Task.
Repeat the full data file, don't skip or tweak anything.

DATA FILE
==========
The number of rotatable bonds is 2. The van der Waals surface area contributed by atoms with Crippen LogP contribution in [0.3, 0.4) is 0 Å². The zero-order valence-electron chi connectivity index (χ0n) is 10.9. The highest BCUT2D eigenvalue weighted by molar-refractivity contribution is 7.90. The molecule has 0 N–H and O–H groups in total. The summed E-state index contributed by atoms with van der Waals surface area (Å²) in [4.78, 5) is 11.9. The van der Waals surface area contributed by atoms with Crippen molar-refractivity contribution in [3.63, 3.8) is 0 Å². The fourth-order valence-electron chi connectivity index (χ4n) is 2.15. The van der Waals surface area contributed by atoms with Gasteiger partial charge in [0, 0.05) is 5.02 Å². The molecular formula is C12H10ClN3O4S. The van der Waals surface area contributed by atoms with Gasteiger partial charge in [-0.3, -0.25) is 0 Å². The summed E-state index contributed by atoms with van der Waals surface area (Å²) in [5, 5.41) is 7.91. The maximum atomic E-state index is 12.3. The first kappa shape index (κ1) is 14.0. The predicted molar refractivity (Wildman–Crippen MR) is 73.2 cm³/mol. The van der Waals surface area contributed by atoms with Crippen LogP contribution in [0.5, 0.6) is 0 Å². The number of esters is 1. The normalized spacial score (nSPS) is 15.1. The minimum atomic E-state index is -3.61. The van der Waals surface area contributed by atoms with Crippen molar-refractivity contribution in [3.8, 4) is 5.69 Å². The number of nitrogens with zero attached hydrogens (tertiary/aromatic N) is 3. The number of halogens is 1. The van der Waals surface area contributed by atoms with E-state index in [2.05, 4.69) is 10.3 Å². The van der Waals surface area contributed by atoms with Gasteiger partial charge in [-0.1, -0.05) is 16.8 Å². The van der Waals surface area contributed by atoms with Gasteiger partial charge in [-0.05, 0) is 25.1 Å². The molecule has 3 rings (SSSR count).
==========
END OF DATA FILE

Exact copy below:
The number of rotatable bonds is 2. The van der Waals surface area contributed by atoms with Crippen LogP contribution in [0.3, 0.4) is 0 Å². The zero-order valence-electron chi connectivity index (χ0n) is 10.9. The highest BCUT2D eigenvalue weighted by molar-refractivity contribution is 7.90. The molecule has 0 N–H and O–H groups in total. The summed E-state index contributed by atoms with van der Waals surface area (Å²) in [4.78, 5) is 11.9. The van der Waals surface area contributed by atoms with Crippen molar-refractivity contribution in [3.63, 3.8) is 0 Å². The fourth-order valence-electron chi connectivity index (χ4n) is 2.15. The van der Waals surface area contributed by atoms with Gasteiger partial charge in [0, 0.05) is 5.02 Å². The molecular formula is C12H10ClN3O4S. The van der Waals surface area contributed by atoms with Gasteiger partial charge in [-0.3, -0.25) is 0 Å². The summed E-state index contributed by atoms with van der Waals surface area (Å²) in [5, 5.41) is 7.91. The maximum atomic E-state index is 12.3. The first kappa shape index (κ1) is 14.0. The predicted molar refractivity (Wildman–Crippen MR) is 73.2 cm³/mol. The van der Waals surface area contributed by atoms with Crippen LogP contribution in [0.5, 0.6) is 0 Å². The number of esters is 1. The normalized spacial score (nSPS) is 15.1. The minimum atomic E-state index is -3.61. The van der Waals surface area contributed by atoms with Crippen molar-refractivity contribution in [3.8, 4) is 5.69 Å². The number of nitrogens with zero attached hydrogens (tertiary/aromatic N) is 3. The number of halogens is 1. The van der Waals surface area contributed by atoms with E-state index in [2.05, 4.69) is 10.3 Å². The van der Waals surface area contributed by atoms with Gasteiger partial charge in [-0.1, -0.05) is 16.8 Å². The van der Waals surface area contributed by atoms with Gasteiger partial charge in [-0.05, 0) is 25.1 Å². The molecule has 3 rings (SSSR count).